The Other McCain

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The Blunders of Hillary’s Campaign

Posted on | November 11, 2016 | 3 Comments


“What difference, at this point, does it make?”

Well, to Democrats trying to figure out exactly how Hillary Clinton lost the election, it makes a lot of difference, Ed Morrissey explains:

For forty-eight hours, Democrats stunned by the most shocking presidential-race outcome in at least 68 years seemed more than willing to follow Team Hillary’s lead in blaming the loss on a string of factors other than the campaign or the candidate herself. . . .
After a couple of days, though, these excuses are wearing thin, even with Hillary’s campaign surrogates. . . .
Hillary Clinton never even set foot in Wisconsin after the convention, apparently assuming for some reason that the state was safe.

Hillary lost Wisconsin because “more than 57,000 people who voted from Milwaukee County in 2012 stayed home in 2016,” according to Steve Chamraz of WTMJ-TV. “Donald Trump won Wisconsin by fewer than 28,000 votes.” Even a token effort by Hillary — a couple of October campaign stops in Madison and Milwaukee — might have closed that gap. Clinton’s loss of Michigan, where it appears Trump won by about 13,000 votes, was almost beyond comprehension. In an overwhelmingly Democrat state like Michigan, it required a high degree of ineptitude for the Clinton campaign to lose. By the way, Green Party candidate Jill Stein got more than 50,000 votes in Michigan, nearly four times the margin of Hillary’s loss. In Wisconsin, Stein got 30,000 votes, about 2,000 beyond Clinton’s margin of defeat. The real shocker to me was Pennsylvania, where Trump won by about 60,000 votes in a state no Republican has carried since 1992. So that’s 20 Electoral College votes in Pennsylvania, 16 in Michigan, and 10 in Wisconsin — a total of 46 in states Hillary could not afford to lose. Even without the key battlegrounds of Florida and Ohio, she still might have squeaked by, but she lost three states that were considered “safe” for Democrats. The question is: How?

Sexism. The media. James Comey.
On a call with surrogates Thursday afternoon, top advisers John Podesta and Jennifer Palmieri pinned blame for Hillary Clinton’s loss on a host of uncontrollable headwinds that ultimately felled a well-run campaign that executed a sensible strategy, and a soldier of a candidate who appealed to the broadest coalition of voters in the country. . . .
“They are saying they did nothing wrong, which is ridiculous,” said one Clinton surrogate. “She was the wrong messenger and everyone misjudged how pissed working class people were.” . . .
Despite being the wrong candidate for the moment, many allies who have helped the campaign for months were still in disbelief that Clinton did not succeed in putting away a man they see as unqualified to serve as commander in chief.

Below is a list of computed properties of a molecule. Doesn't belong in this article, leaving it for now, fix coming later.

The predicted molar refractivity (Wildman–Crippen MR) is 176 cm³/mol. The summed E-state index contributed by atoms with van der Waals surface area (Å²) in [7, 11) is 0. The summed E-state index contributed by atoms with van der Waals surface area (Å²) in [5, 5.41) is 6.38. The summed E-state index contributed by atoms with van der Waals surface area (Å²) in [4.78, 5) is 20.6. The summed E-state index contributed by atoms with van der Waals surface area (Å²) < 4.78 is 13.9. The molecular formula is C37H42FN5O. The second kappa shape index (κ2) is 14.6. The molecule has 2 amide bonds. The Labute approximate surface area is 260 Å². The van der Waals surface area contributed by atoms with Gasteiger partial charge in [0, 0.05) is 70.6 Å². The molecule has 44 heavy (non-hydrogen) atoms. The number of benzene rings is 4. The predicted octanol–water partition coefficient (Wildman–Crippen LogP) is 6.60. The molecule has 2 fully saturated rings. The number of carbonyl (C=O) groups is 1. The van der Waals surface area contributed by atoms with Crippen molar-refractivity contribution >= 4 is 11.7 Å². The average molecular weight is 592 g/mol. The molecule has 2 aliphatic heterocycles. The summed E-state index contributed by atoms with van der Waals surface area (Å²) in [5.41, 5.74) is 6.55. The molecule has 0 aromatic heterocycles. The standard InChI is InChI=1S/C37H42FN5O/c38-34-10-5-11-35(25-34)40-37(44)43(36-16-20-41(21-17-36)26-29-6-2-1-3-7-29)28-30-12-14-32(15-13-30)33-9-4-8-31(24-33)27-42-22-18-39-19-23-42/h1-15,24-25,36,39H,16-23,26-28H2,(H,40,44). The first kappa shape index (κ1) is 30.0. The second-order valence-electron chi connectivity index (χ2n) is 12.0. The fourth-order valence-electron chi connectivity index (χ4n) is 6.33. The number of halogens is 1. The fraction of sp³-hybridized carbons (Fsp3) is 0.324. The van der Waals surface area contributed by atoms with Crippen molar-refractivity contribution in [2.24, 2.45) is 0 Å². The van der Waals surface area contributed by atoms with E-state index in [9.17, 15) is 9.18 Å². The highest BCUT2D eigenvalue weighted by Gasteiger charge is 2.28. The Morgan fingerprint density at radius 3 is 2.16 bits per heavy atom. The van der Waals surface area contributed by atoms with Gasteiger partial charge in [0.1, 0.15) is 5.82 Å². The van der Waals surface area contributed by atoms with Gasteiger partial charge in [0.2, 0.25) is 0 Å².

“She got this gift of this complete idiot who says bizarre things and hates women and she still lost,” said one longtime Clinton ally and fundraiser. “They lost in a race they obviously should have won. They need to take some blame.” . . .
“They spent their time protecting her, explaining her, defending her, with all these issues, the speeches, the Foundation, the emails — that became the energy of the campaign,” sighed one longtime Clinton confidante.
The paid speeches and the glitzy fundraisers, they said, did not paint a picture of a woman connected to the real suffering in the country. . . .
And some began pointing fingers at the young campaign manager, Robby Mook, who spearheaded a strategy supported by the senior campaign team that included only limited outreach to [working-class white] voters — a theory of the case that Bill Clinton had railed against for months, wondering aloud at meetings why the campaign was not making more of an attempt to even ask that population for its votes. . . .
Internally, staff felt that Clinton’s loss ultimately boiled down to white working class voters rejecting her because she was a woman.
At Brooklyn headquarters on Wednesday, Podesta expressed his gratitude and support for the team, and for Mook. “We have the No. 1 campaign manager,” he said, in a staffwide gathering in the afternoon. “I’ve been doing this since 1968, and I’ve never seen a culture and a spirit like we created in this campaign.”

Chumps. All the people that gave money to the Clinton campaign, the volunteers who went door-to-door for the campaign — chumps, all of them. At the end of the day, Democrat operatives like Robby Mook, Jennifer Palmieri and John Podesta get paid big money, even when they lose. They collected huge salaries, and delivered . . . failure.

When allegedly “smart” people get paid money to do a job and fail as spectacularly as Hillary Clinton’s campaign staff failed, there ought to be some consequence, but they’re Democrats, see? Democrats don’t believe in consequences. Screw up and blame your failures on “racism.”

Basically, that’s the history of liberalism since 1963.






3 Responses to “The Blunders of Hillary’s Campaign”

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